Thursday, 18 July 2013

It's my birthday

I was born five minutes after my twin sister at 7:26 pm perfectly healthy on a sunny evening on July 18th 1997. 
Today, on July 18th 2013- I arrive now, on my 16th birthday with an extra load- type one diabetes.

"When we found out we were having two girls we were absolutely over the moon"
That's what my mum told my sister and I earlier. I asked her yesterday "Mum, who's birthday is it tomorrow!?" and she said "My babies'!" I know my parents realise how fast my sister and I are growing up, my mum said it feels like yesterday that my sister and I were born- time goes by so fast and no one even notices until you look back and think "wow" In a way, I sort of don't actually want to grow up- I want everything to stay the way it is, I don't want to grow up because then everything changes around me and it's a frightening prospect. 

My parents had absolutely no idea that 11 years later I would be diagnosed with Type one diabetes, but then again my parents probably never imagined that four years after that their daughter would be speaking to a room full of people in the house of commons for Diabetes UK. I have struggled, I have endured a life with diabetes and will continue to do so, but I will continue to overcome the challenges and try to make positives out of the negatives. 

16 is the first "big" birthday of my life, I have 18 to come, 21 and all the rest after that and every single one of them I will cherish. Who doesn't cherish another year of life, though? But it's just, for me...looking back on the last four years of my life having had to adjust to a life with Type one diabetes, I feel quite proud of myself for reaching 16 virtually unscathed and living my life to the full. I endured two bouts of DKA in the past two years that threatened to stop me in my tracks. The nights spent crying in the bathroom because the ketones made me so uncomfortable, the time spent hooked up to a drip in a smelly hospital emergency room, the moments of low blood sugar that threaten to take my consciousness and more- I think about times like that and I am proud of what I have overcome, I am proud to have finally arrived at my 16th birthday still the same person that I was before diagnosis.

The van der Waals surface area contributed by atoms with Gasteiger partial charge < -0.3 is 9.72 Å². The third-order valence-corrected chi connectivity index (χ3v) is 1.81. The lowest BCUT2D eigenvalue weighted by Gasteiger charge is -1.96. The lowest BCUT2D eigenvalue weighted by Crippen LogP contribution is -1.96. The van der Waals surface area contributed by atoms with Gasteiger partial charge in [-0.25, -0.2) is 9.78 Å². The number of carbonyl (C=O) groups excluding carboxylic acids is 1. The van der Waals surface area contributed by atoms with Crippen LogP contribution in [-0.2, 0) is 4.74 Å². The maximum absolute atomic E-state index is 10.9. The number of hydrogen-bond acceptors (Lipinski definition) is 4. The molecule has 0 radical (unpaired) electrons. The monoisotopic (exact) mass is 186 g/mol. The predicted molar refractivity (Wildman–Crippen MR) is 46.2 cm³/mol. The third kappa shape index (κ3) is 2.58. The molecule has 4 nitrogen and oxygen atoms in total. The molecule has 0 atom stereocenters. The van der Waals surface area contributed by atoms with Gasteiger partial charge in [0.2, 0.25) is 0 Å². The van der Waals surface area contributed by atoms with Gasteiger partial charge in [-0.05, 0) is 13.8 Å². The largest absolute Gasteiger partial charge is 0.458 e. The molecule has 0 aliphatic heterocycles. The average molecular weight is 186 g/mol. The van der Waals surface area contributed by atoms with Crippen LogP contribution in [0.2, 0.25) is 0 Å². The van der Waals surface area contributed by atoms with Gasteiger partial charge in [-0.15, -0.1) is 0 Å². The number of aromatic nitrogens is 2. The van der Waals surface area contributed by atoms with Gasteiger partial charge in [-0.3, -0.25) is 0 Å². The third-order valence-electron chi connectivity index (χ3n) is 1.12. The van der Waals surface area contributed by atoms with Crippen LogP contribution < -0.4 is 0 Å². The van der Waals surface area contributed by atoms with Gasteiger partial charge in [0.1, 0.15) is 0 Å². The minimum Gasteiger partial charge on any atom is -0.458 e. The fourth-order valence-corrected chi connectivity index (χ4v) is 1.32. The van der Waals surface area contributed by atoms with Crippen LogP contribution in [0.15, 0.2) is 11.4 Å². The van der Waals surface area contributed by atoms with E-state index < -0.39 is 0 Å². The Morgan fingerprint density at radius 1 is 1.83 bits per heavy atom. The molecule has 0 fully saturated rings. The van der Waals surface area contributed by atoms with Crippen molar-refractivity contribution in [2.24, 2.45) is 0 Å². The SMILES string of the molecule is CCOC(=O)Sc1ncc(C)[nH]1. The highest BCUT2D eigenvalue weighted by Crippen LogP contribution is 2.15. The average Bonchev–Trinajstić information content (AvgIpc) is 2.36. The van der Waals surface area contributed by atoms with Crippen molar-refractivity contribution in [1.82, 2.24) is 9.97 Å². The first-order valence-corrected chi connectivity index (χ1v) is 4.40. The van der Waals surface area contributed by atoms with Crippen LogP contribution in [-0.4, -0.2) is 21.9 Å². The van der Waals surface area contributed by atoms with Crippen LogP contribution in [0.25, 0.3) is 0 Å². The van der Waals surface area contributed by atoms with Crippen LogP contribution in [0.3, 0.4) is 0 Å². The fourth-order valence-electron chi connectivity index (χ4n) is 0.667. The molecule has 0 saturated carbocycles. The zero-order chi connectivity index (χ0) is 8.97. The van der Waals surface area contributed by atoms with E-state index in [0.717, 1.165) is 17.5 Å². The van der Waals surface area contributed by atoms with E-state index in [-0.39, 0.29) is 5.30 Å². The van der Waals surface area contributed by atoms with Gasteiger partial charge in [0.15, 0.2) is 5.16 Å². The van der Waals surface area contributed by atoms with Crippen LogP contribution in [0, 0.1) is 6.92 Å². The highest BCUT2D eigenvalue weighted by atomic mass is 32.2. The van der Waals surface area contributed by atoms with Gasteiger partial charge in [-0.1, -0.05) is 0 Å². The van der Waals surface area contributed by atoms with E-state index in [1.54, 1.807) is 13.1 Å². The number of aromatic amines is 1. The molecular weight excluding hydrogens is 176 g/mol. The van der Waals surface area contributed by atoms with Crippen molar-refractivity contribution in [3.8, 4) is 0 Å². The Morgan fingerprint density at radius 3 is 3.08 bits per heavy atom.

I remember the days before diabetes, pictures remind me of the "normal" child I once was- I see myself in old pictures and I am not wearing a pump, my fingers are not pricked, my stomach and legs aren't bruised from insulin injections. I am just a entirely normal little girl in every one of those photos. Then looking at a photo 12 or so years later, it is a different story- but not in an entirely bad way. 

Going through old photos I see myself budding into a young lady, I see myself grow, in photos I still continue to flourish through the days after diagnosis and I am smiling all the way. I am still smiling, and you don't realise how strong you were until you look back and think...I was diagnosed with an incurable disease and I didn't even show it- I carried on with my life as best as I could. 

16 years later I will happily pose next to my insulin pump for a photo, or show off my Diabetes UK shirt because I am proud. Yes, diabetes is an absolutely irritating thing to live with and it brings me struggles and challenges that none of my family or friends will hopefully ever have to endure- but if anyone had to live a life with type one diabetes; I would rather it be me than anyone else. 

I am sixteen years old, I have type one diabetes. I'll deal with it. It's my life. It's unfair, sure I wish it would go away but I am fully aware of the fact that diabetes is with me for now and I can't change that, I can't change my reality- diabetes is my reality.

I know I've come far and I will go even further and one day, I will be an old lady and I know I will say "I'm 80, and I no longer have Type one diabetes" 

Today on July 18th 2013, I am turning sixteen with Type one diabetes in tow but I'll be okay. It's okay. I can only keep my head held high and embrace all the support from my family and friends. For the years to come I will still be diabetic, but I will celebrate birthdays without type one diabetes, I'm sure of it.

Keep the faith. 


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